Saturday, March 21, 2009

Running Through the Ages

Age is relative. At least, that’s the conclusion I’ve reached – and mind you, I’m not just talking about MY age. In relative terms, our nation is pretty new – around 233 years, in fact. It is also one of the oldest continuing democracies in the world and non-native communities have been around since the early 1600s. However, having lived in Europe for a number of years, that is still pretty new; it was not unusual to see communities that could trace their origins back to the first millennium after Christ. So what does this have to do with running? A couple of our recent runs have been back east in areas where these earliest communities were established. Delaware in November was one of these and such was the case with our most recent run, the B&A (Baltimore & Annapolis) Trail Run in Severna Park, MD. Both Baltimore and Annapolis trace their origins back into the early 1600s – as do a number of small hamlets on Maryland’s “Eastern Shore” of the Chesapeake Bay. This trip provided us the opportunity to step back in time again – this time into early American history. Although I had been to Baltimore many times – and thoroughly enjoyed Camden Yards, the Inner Harbor, and the National Aquarium, I had never spent any time in Fell's Point (old historic district) or visited Mount Vernon (heart of Baltimore's cultural community, large memorial to George Washington, Peadbody Institute, grand Hotels, and affluent city residences) or the oldest Catholic Cathedral in the Americas. Nor had I spent time on the Easther Shore to visit a very interesting Chesapeake Bay Maritime Museum in St. Michaels, or historical Easton, both of which boast homes and businesses from the 1600s, not to mention a Third Haven (Quaker) meetinghouse that is the oldest frame meetinghouse in the country. Strolling along some of these streets was like walking through a museum. You won’t see these houses on the websites flaunting America’s most expensive residences, but they exude a rich heritage and attest to a bygone era, while capturing and preserving some of its history. We enjoyed our historical tour, but it was capped by a very current lunch at The Town Dock in St. Michael’s which, without a doubt, ranks as one of the best seafood dinners we have ever had.

The race itself was run along the old railroad grade which had been the Baltimore & Annapolis line – now a running, walking and biking path through the forests and suburbs between Washington, DC and Baltimore. It was a pleasant course, although not unusually scenic. The elevation changes were moderate and the race was pretty well-supported – notwithstanding the snow that fell the night before the race, making some of the wooden bridges quite slick and still snow covered. Otherwise, the trail was wet, with a few puddles, but generally free of snow. We feared this would finally be one of those races where we would, of necessity, run in pretty bad weather – but fortunately, it did not rain or snow during the race. It was chilly, but not windy – and we were grateful for the conditions that we knew could have been far worse. Karen and I both ran races pretty typical of our recent performance – perhaps a few minutes slower due to conditions – and we were impressed by a strong field that included the US Naval Academy Marathon Team and a large contingent of runners from the Annapolis Striders Running Club. All in all it was a good race and an interesting trip – State #29 in our quest for 50.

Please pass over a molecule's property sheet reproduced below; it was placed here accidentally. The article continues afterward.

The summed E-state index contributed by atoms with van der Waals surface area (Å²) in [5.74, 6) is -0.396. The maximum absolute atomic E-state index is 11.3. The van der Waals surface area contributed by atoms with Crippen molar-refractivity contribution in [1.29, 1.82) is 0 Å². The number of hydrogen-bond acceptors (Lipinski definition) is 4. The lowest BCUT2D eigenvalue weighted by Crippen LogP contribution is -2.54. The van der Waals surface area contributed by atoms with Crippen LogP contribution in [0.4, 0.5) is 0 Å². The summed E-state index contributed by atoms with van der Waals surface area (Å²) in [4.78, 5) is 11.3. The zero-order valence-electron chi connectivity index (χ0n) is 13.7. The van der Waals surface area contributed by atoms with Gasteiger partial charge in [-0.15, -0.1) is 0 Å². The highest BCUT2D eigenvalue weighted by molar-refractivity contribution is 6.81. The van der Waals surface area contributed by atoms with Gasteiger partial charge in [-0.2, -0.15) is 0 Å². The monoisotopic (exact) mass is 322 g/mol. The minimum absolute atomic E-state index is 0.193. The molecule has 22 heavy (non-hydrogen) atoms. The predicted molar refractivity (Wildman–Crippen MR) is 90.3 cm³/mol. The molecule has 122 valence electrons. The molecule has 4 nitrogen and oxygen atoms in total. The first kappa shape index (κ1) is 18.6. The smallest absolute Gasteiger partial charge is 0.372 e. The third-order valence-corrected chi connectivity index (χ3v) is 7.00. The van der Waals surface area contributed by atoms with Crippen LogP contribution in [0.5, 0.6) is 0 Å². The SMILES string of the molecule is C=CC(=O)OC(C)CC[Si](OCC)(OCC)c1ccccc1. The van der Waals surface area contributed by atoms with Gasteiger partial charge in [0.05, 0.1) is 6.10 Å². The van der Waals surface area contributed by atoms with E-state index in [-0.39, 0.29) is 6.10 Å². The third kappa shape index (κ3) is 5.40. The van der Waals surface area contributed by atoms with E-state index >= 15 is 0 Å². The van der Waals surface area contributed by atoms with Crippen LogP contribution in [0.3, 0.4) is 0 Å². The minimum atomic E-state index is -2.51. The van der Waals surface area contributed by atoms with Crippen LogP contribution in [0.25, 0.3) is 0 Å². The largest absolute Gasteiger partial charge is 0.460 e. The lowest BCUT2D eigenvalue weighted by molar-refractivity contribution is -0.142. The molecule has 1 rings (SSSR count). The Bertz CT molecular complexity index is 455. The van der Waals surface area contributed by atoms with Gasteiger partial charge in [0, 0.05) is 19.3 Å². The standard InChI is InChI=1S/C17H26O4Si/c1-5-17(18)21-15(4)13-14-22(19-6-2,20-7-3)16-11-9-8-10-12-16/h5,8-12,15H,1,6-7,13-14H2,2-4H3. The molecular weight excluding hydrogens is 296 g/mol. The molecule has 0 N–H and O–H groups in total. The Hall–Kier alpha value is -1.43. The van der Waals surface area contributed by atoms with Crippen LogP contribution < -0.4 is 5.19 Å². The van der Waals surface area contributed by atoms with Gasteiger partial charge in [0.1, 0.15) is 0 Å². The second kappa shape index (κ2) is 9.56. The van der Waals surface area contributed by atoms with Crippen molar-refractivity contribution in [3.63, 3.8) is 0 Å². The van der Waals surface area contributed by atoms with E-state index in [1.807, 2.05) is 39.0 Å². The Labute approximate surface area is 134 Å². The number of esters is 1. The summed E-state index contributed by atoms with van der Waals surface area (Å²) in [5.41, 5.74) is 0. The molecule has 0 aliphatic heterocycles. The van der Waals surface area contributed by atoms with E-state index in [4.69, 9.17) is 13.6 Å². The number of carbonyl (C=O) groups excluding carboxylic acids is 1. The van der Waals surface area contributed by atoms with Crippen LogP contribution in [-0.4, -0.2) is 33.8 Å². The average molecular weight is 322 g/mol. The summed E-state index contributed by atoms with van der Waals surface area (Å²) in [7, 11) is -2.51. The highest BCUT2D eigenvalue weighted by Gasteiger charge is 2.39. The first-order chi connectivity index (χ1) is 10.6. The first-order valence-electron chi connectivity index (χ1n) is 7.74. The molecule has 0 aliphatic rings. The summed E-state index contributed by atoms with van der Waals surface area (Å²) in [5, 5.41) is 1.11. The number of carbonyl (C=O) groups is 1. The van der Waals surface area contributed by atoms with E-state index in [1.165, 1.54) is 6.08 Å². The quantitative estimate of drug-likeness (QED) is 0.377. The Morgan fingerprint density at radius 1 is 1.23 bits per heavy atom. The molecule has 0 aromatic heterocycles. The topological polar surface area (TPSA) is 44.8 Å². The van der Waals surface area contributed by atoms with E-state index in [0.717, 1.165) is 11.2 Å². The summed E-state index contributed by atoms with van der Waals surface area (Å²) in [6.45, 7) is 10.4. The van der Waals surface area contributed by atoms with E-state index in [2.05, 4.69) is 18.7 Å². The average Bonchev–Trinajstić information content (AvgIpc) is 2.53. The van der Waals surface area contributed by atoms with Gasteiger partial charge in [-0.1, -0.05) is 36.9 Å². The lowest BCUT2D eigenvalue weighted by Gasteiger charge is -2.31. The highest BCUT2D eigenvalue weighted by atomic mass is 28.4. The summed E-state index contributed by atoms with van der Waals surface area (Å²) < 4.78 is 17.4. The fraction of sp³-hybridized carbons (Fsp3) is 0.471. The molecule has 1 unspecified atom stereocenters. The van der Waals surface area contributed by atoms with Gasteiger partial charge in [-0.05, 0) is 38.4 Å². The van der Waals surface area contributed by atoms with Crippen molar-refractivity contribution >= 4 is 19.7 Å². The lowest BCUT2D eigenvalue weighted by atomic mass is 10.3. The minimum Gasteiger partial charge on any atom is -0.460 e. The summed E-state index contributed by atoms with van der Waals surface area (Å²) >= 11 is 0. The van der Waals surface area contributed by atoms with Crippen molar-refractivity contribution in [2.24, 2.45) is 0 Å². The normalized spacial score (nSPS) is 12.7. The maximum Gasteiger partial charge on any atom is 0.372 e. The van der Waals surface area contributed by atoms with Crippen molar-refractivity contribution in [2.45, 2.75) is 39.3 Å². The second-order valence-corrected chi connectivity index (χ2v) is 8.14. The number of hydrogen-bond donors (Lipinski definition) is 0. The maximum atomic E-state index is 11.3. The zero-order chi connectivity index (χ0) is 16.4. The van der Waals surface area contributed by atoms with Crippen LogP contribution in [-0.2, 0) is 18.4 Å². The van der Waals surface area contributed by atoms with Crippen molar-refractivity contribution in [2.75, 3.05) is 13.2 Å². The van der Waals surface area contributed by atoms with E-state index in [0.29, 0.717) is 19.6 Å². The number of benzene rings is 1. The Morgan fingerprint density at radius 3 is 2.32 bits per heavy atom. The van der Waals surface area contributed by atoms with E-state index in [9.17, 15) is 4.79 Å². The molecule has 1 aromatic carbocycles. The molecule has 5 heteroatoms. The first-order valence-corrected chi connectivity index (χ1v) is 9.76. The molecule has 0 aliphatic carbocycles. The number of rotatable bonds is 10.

Post-race thanks to Jennifer for watching Rachel over our weekend in Maryland. It always feels strange when she isn’t with us, but we enjoyed our time together and appreciated knowing she was in good hands. And should you be waiting for my “race wisdom”, don’t forget to let history teach its lessons. (Because in this case, my deepest thoughts were actually BEFORE the race and consisted of self-talk basically designed to convince me that running in the cold and snow REALLY wouldn’t be all that bad. NOT!


Rachel's Mommy said...

Boy, you can tell who had the camera most of the time--where's Carl in the pictures??? Great race (they're all great) and fun post, per usual. I love you!

princess jen said...

You're welcome! Glad you had fun. Can't wait to see the photos from New Zealand. Will you have running practice wisdom too? (Really, I just want to see scenery shots!)

Super Daysh said...

WHOA! Karen's got some nice hair in that last picture!! Was it windy? Just had to say that before I went and read it. tee hee hee.

Mythreesons said...

Seriously, Karen. You should consider a comb as part of your racing gear. And then you let him post that on the blog? Have you no shame?!
OK, just kidding... a little bit. I'm always jealous of your races back East. I want to take Jared back East so bad! What beautiful and charming areas to visit. I love the history you can find pretty much anywhere back East (and definitely NO where in Vegas).